Reality Alert: A severe thunderstorm caused a facility to lose power for several days. While the facility was prepared with a standby generator, they ran out of fuel due to the length of the power outage. After losing the generator, the facility’s sump-pump stopped working causing the basement to flood. Everything stored in the basement was ruined and there was a significant amount of property damage.
Power Outage Statistics
Power outages are a serious problem that nearly every home and business in the United States will experience at some point each year. As the story above illustrates, significant physical damage can be sustained if a power outage lasts long enough. Loss of power can cause essential systems to shut down, which is why having a working backup generator can help protect your business.
- Power outages in the United States have increased more than 8% each year for the last 10 years.
- Far more power outages occur in the summer months.
- 93% of the people in the United States have experienced at last one power outage in the last year.
- The average power outage lasts between one and eight hours.
The Need for Backup Generators
Power outages can occur anywhere and anytime, so having a functioning backup generator available ensures all necessary operations continue. Severe weather, natural disasters, and human error can all lead to temporary power outages. Whether your home or business loses power for an hour or a week, a generator can help keep electrical systems working and potentially keep you open for business.
A generator can prevent a wide range of unwanted outcomes. Without power to the furnace, the pipes in a building can freeze causing thousands of dollars of damage. Without power to the sump-pump, any portion of a building below grade like a basement can flood. Without power to computer and communication systems, a business’ operations could be shut down, resulting in long-term financial repercussions. And, perhaps most importantly, without power it can be dangerous (and in some cases, impossible) for people to evacuate a building safely during a disaster.
Proper Use of a Standby Generator
Installing, operating, and maintaining a generator properly is essential when trying to ensure a building’s needs will be met. Because generators are important and potentially dangerous pieces of equipment, only qualified individuals should maintain and install these devices. A contractor can help determine the size and type of generator your organization needs in order to keep all necessary operations running. If you or someone in your organization is not suited for the task, contact a certified electrician to do the job for you.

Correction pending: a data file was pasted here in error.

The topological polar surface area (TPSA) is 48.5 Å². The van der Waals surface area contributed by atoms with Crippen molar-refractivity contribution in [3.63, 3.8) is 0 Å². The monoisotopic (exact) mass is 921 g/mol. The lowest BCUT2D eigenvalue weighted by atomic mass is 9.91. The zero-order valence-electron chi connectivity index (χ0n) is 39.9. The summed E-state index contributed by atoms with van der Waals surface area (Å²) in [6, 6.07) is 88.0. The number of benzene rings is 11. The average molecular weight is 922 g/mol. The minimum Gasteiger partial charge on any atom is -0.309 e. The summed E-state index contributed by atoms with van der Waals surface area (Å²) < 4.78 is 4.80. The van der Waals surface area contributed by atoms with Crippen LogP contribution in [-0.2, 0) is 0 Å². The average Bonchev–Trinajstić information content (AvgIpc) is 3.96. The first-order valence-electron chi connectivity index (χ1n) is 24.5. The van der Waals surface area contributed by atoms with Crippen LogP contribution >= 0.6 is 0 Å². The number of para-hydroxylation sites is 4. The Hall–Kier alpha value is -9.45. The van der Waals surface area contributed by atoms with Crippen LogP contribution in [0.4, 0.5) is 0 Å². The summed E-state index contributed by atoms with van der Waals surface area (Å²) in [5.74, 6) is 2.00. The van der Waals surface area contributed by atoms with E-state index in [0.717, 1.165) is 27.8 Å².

A generator, like any mechanical device, needs proper care and maintenance to ensure maximum function. The vast majority of generator accidents or failures are attributed to poor maintenance. The following tips are designed to make sure a generator functions safely:
- Create a generator maintenance schedule to ensure routine maintenance is performed. If no one within the organization is qualified to service a generator, an outside contractor can be hired to perform scheduled testing and maintenance.
- Generators typically run on diesel fuel, which should not be stored for more than 12 months at a time.
- Fuel filters, coolant, and oil should be checked and serviced in accordance with the manufacturer’s recommendations.
- Create a log to make sure the manufacturer’s recommended maintenance is performed.
- Routinely run the generator to make sure it works.
Additional Safety Concerns
Carbon Monoxide Protection
Generators run on fossil fuels and emit poisonous Carbon Monoxide (CO). It is important to use generators properly and place them in well-ventilated areas to ensure there is no buildup of dangerous CO. The following tips will reduce the likelihood of CO poisoning:
- Do NOT use generators indoors (including garages and sheds).
- Do NOT place generators near windows or any place where there is air intake.
- Make sure all CO detectors are functioning properly.
- Learn more about the signs, symptoms and prevention of Carbon Monoxide poisoning and share this information with anyone that may work near a standby generator.
A dangerous situation can occur if a generator outlet is plugged directly into a wall outlet. This is called “back-feeding” and can create a serious electrocution hazard. Plugging a generator directly into the wall outlet poses a serious threat to utility line workers trying to restore power in your area. If you are unsure about setting up a generator safely, contact a licensed electrician and they can easily and safely set one up for you.
Practice Fuel Safety
Generators run on flammable and combustible fuel. Due to the dangerous nature of generator fuel, it is important to store and handle it as safely as possible:
- Generator fuel must only be stored in approved containers designed for fuel storage. Keep fuel stored in secured areas and limit access to areas where fuel is stored.
- Do NOT store generator fuel indoors.
- Only use fuel recommended by the manufacturer.
- Keep fuel away from the generator while it is in operation. The electricity produced from the generator could ignite the fuel and cause a fire or explosion.
- Only refuel the generator when it is off and sufficiently cooled down.
- Keep an appropriate fire extinguisher close to the generator in the event of a fire.